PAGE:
Advances in Las Vegas’ transportation infrastructure vital to successful economy


Steve Marcus

A Tesla electric car heads into a tunnel during a tour of the Las Vegas Convention Center Loop on April 9.

Thu, Dec 23, 2021 (2 a.m.)

Las Vegas tourism has come roaring back to life from the pandemic. And with it comes a recognition that improving tourism transportation infrastructure is a key part of keeping the visitor experience a happy one.

We must ensure that it is easy to get to and from Las Vegas by air, car and, eventually, train. And then tourists must find that Las Vegas and our tourism corridor are a relatively easy place to navigate once they arrive.

With the expansion of the Las Vegas Convention Center has come Elon Musk’s Boring Company and the underground tunnels that whisk visitors around that 200-plus-acre site. Tunnels are being bored, extending the Vegas Loop to Resorts World Las Vegas and then to other locations along the Strip, Downtown and to Harry Reid International Airport. This is an exciting development, especially for taxpayers, since the system is being paid for entirely by the private sector. (Additionally, the county also receives franchise fees from the Boring Company to help cover the cost of government services.)

Jim Gibson

Jim Gibson

The proliferation of pro sports and mega-events such as the NFL draft, Super Bowl 58 in 2024, stadium-sized concerts and more add to the need to build out Interstate 15 and make improvements to that important arterial.

Clark County is working closely with the Nevada Department of Transportation on the $305 million I-15/Tropicana interchange vital to moving traffic more quickly around the south Strip, Allegiant Stadium and T-Mobile Arena.

South of the Strip, Brightline West has purchased 110 acres along Las Vegas Boulevard between Warm Springs and Blue Diamond roads to build a multimodal terminal for its high-speed, zero-emission rail line to Los Angeles. The company projects it will transport 11 million passengers a year.

Meanwhile, Amtrak has suggested bringing back service between Los Angeles and Las Vegas since Congress provided funding for new routes throughout the nation. Ours is the nation’s largest community without passenger rail service.

Clark County Aviation staff continue to work on opening up more underserved markets while increasing the frequency of flights from places where we already enjoy nonstop service. So far, we have seen some great success. For November, Las Vegas was the fourth-most recovered U.S. market, and our TSA checkpoint volume was No. 5 in the country. Our level of daily round trips is at 90% of where we were during the same time in 2019. We see more than 500,000 “seats” flying in each week, and as of this month we have 10 more nonstop U.S. markets than were served here in December 2019.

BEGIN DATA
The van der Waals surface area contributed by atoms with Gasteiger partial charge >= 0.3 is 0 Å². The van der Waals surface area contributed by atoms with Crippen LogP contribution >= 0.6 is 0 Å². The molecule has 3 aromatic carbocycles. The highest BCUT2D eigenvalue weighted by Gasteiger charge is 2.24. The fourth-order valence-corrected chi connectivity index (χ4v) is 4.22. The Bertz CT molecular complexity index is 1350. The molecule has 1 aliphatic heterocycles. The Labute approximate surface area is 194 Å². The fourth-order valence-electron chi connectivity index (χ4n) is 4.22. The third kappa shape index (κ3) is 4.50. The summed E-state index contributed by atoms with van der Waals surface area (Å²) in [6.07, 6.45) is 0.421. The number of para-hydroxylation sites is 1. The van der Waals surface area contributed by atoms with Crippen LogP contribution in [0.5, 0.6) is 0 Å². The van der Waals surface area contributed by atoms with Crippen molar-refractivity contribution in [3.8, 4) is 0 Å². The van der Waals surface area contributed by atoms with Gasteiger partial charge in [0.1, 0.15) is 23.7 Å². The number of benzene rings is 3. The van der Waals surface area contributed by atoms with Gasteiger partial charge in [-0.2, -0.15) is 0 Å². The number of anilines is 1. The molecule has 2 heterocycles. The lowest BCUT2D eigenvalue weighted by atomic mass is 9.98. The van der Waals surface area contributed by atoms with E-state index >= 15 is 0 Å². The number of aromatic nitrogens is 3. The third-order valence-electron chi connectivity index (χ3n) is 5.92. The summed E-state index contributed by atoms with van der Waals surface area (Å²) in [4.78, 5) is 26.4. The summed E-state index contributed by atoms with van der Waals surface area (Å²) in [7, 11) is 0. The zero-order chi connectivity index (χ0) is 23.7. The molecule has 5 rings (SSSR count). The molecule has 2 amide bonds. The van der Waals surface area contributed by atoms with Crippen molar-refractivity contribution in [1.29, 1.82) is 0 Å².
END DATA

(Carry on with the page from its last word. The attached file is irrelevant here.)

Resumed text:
Recent key returns include Virgin Atlantic and British Airways from London last month, and recently we saw the return of KLM (Amsterdam) and Copa (Panama City). Southwest continues to add markets, including service to the Hawaiian islands last summer, and Spirit Airlines has indicated it will start daily service to Memphis, Tennessee, this spring. This is just a sampling of the return of airlines over Las Vegas skies.

Prior to the pandemic, international visitors made up 15% of our visitor base while spending about 50-60% more than domestic guests. So we need to keep working hard to bring these guests back while recognizing that not everyone will be comfortable with it so long as the pandemic marches on. (This is where I’d like to encourage you to get vaccinated if you haven’t already done so—not just for your health and that of your family, but for reviving the Las Vegas economy.)

The largest obstacle to free-flowing traffic is I-15, where there is finally momentum for change. I’d like to thank Gov. Steve Sisolak for reaching out to California Gov. Gavin Newsom, who agreed to put $12 million into adding a temporary third lane to southbound I-15 between the state line and California’s agriculture station, where the highway already expands to three lanes.

California will repave and restripe the shoulder so it can be used during peak congestion times, primarily Sundays and Mondays. The project will be completed by this summer while permanent solutions are considered. This is excellent news for the more than 10 million visitors and locals who use this corridor each year.

Meanwhile, we’re building infrastructure on the Strip to accommodate autonomous vehicles when they become safe to operate there. Clark County has installed more than 100 dedicated short-range communication devices for autonomous vehicles there and will add more. These boxes allow for high-data transmission and enable autonomous vehicles to communicate with each other and stay informed about the surrounding environment.

There isn’t room to expand the Strip. But between Sahara Avenue and the 215 Beltway, Clark County is in the midst of a project that modifies intersections to improve pedestrian crossings, upgrades traffic signal and street lighting systems with smart poles, enhances median landscaping with LED lighting, and replaces water lines and pavement.

All in all, there is a lot of momentum behind bringing improvements to our tourism transportation infrastructure in the resort corridor and beyond. This brings benefits not only to our visitors, but to locals who use this infrastructure and whose livelihoods are often tied to the health of our tourist economy.

Jim Gibson is a Clark County commissioner and Las Vegas Convention and Visitors Authority board member.

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